One of our viewers recently asked, “Dr. Paul, how do you defend yourself against gaslighting?” I didn't even know what that was to start with. I'll define it for you and give you some clear steps so that you don't get stuck.

The term gas lighting comes from a movie that was created back in the 40’s where a man was manipulating this woman in some very subtle psychological ways. Every time that he did certain things, he would adjust the intensity of the gaslights. So that's where the term comes from.

Gaslighting is a form of psychological manipulation where the perpetrator of the manipulation is trying to get the other person to feel like they are crazy or to doubt their own sanity or judgment or perceptions. Sounds fun, right? It's not fun. When you are on the receiving end of the gaslighting, you start to wonder if you have lost it somehow, and it's subtle. It is not easy to detect sometimes. So, one of the first things that we need to do is start tuning in to our own body and our own reactions when we are around other people. If you predictably feel like something is off or you start to wonder about whether you are perceiving things correctly or you are remembering things correctly, this could be a form of gaslighting. Pay attention to that.

As you become aware that something might be going on, try to notice the patterns. For example, there will be times when you are not happy about how someone treated you or something that was done. As you approach that situation with that person, you end up apologizing every time. I'm just using that as an example. Sometimes that is an indicator that that person has switched or flipped the concern that you are trying to share with them and bringing it back on you. If you find yourself trying to apologize or personally backtrack when it is really someone else that you are trying to confront about their behavior choices, that may be a sign. Pay attention to it. When you start to notice the patterns that are developing in a particular relationship, it actually starts to reduce the personal impact that it has on you.

Part of what we are trying to do here is get to a point where in your own mind, you are not questioning or doubting your own sanity and judgement. One of the characteristics of gaslighting is that perpetrators of this kind of manipulation usually try to isolate the person that they are gaslighting so that they don't have contact or exposure to outside influences. That way they have a better chance to manipulate them psychologically, which leads us to another strategy that can help. Associate or network with other people, talk to some people. A lot of times what is happening in a gaslighting relationship only works for that person if they can keep the other person very isolated, very contained. When you start to talk to other people, you start to notice, “Hey, wait a minute. This isn't a normal thing to happen in a relationship.” It can give you a little heads up to what is going on.

This next step is really important because I want you to realize it is not about you. This is about someone else's pathological need to control other people. Which when I say that sounds like pathology, doesn't it? If you have to control other people, that's not healthy. And this is usually about someone who has a pathological need to control other people, it's not even about you. In fact, if it were me in that situation, I'd be experiencing the same thing that you are. If it were my sister in that situation, she'd be experiencing the same things that you are. It's not about you. Don't take it too personally. That is hard to hear because it is you. When it's happening to you, it's easy to take it personally. I want you to detach yourself from it enough that you can see this isn't about you.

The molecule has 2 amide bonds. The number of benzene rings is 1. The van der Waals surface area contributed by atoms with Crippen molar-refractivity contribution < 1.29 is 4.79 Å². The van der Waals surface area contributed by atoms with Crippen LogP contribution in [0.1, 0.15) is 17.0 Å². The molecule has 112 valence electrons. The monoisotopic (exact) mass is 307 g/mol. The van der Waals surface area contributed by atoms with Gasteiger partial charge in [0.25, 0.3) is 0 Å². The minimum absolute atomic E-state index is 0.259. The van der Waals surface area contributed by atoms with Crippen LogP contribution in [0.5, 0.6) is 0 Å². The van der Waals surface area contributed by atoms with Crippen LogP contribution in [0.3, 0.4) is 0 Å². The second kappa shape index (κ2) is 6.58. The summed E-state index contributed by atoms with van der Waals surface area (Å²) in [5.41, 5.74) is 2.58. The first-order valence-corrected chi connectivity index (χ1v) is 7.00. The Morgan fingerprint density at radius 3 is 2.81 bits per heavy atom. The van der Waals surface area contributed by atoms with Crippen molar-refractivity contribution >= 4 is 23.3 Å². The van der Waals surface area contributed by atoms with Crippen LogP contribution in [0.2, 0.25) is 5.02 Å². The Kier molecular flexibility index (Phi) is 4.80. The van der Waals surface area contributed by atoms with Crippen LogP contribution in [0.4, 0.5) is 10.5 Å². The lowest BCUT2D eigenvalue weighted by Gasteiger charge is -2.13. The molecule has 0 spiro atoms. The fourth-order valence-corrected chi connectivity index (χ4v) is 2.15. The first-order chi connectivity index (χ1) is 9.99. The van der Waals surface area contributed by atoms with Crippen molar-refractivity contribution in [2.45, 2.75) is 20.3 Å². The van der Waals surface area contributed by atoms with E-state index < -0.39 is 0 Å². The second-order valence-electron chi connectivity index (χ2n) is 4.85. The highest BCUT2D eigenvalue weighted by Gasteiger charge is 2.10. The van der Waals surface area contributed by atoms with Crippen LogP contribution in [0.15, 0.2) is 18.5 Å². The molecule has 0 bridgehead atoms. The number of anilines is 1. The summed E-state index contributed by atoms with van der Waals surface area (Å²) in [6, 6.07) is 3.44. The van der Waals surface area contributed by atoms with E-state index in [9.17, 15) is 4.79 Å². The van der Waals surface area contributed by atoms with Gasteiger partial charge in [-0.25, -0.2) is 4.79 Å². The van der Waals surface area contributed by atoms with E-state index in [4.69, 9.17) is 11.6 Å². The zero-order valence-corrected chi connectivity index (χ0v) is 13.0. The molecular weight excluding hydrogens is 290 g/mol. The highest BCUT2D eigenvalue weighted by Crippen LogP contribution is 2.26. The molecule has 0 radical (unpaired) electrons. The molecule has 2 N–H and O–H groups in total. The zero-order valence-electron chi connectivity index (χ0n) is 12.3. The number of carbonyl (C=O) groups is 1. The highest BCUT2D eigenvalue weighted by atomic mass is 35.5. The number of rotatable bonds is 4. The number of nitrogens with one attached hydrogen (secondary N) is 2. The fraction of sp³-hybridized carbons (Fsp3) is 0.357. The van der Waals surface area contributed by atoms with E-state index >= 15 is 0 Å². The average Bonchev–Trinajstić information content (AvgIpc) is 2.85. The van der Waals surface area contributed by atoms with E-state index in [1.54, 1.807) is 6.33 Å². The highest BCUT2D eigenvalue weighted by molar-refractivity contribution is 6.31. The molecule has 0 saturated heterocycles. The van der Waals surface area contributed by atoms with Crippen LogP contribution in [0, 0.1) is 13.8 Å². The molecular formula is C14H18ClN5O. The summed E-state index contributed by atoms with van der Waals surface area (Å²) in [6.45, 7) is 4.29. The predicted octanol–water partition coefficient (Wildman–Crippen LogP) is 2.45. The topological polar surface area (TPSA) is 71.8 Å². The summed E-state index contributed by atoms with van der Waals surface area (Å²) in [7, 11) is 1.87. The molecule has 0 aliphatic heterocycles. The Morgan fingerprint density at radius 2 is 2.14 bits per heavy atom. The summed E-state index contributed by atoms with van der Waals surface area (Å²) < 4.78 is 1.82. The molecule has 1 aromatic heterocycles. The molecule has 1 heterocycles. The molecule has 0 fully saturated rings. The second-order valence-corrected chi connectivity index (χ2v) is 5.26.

When you start to see the patterns and you know that this is happening, there will come a time when you have to reevaluate the value of this relationship in the face of the kind of dynamics that you are observing. It may not be worth maintaining that relationship. Now, I'm saying that with an acknowledgement that this can happen on a lot of different levels. I've heard of all kinds of gaslighting behavior and manipulation that happens in the workplace for example with a boss or with a co-worker. That's a little different than if it is happening at home in your key relationships. You have to take all those things into consideration. I'm not saying that you should leave that person or separate yourself from the relationship. Although you may consider that, it's important to start to address the dynamic that's going on here because it's not psychologically healthy, for you or for the gas lighter.

I already mentioned that it could be helpful to fortify yourself through social interaction and networking so that you can have other minds and eyes looking at this dynamic and giving you feedback. Another really important part of this is to strengthen yourself mentally and psychologically. You've got to be able to take care of yourself.

And then finally, get help if you need it. There are counselors and therapists and coaches that can assist you with this dynamic. Often it is very helpful to get someone else involved because that can break some of the dynamics that are happening in the relationship. Coaching is a wonderful way to get outside of your own head and see something from a different perspective. There are so many resources available to you. We have Live On Purpose Coaches, you can schedule a call to find out what we offer at

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